There’s that familiar feeling again. It’s that feeling of tightness around my waistband. No, my pants didn’t shrink.
Writing the Editor’s Note for our health-focused January issue always serves to remind me that I have to get better and more serious about being healthier. It seems like I’m saying that every year, however.
Certainly, this time of year does all of us no favors, from stuffing ourselves with turkey on Thanksgiving and then sitting on our butts watching football, to nibbling on holiday treats to partaking of Christmas parties to filling up with Christmas dinner (though I do so love a spiral ham).
Having my birthday around Thanksgiving inevitably means a birthday cake. I can always count on some kind of candy in my Christmas stocking, so there’s really no end in sight for having a calorie fest through the end of the year. And then, how much snacking happens while watching college bowl games and NL playoffs?
I don’t even want to see the scale.
Oh, self-control, where art thou? Or for that matter, finding the desire to exercise regularly again.
It shouldn’t be that difficult. It’s not that I don’t like exercising, I’ve just gotten lax about making it part of my regular routine. I’ve opted for sleeping in a little longer – getting enough sleep is important, too, right? – instead of getting up early to hit the gym.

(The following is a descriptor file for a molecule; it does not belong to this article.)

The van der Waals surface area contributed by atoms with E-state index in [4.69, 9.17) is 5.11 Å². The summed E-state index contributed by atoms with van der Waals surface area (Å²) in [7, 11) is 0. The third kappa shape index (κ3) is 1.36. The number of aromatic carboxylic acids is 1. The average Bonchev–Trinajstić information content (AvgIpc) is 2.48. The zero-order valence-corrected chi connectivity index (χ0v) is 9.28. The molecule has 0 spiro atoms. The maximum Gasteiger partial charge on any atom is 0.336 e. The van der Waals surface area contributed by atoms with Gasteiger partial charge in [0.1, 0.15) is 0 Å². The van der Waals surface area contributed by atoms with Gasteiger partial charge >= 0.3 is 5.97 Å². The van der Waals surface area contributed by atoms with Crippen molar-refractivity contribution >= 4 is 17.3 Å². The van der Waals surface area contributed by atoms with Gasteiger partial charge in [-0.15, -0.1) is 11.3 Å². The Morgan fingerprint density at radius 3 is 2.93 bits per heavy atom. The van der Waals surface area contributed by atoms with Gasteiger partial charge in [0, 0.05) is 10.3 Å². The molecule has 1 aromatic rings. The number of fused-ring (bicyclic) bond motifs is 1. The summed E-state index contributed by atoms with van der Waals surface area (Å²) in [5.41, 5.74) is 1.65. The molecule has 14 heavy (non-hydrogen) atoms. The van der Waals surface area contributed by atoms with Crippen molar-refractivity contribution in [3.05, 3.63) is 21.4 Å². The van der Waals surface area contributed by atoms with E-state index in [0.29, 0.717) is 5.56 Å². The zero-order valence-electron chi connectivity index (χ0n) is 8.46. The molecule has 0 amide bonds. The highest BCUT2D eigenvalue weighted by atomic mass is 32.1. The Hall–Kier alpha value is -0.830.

Exercise in the evening? If I don’t feel like getting up early, then working out after a long day in the office doesn’t hold much appeal either. For me, it’s Netflix and … vegetate.
I am truly impressed with those for whom exercise is a real part of their lives. You’ll meet some of them in this issue. It certainly doesn’t have to be a boring stretch of time spent on a treadmill. A lot of people enjoy getting out and running in area races, and there’s plenty of those to choose from. You don’t have to compete in a triathlon or marathon, but there are plenty of local 5K and 10K races for those who like the competitive nature of those events. Plenty of people also run those races only with the intent of finishing, while their entry fee goes to help raise funds for a worthwhile cause.
The Spartan races that you’ll read about in our cover story is an intriguing type of obstacle-course event. As sisters Chelsey, Calley and Cassidey Crye share in the story, participants do some odd challenges in addition to covering the race distance. Carrying a bucket of rocks? Crawling under barbed wire? Sounds more like military boot camp to me.
But I do see the appeal in something that’s decidedly different from the usual 5K run.
I do need to have a change in attitude, though maybe not to the extent of a doing a Spartan race or marathon. But if my healthy diet and exercise routine doesn’t grow, then I surely will.
And I’ll need new pants.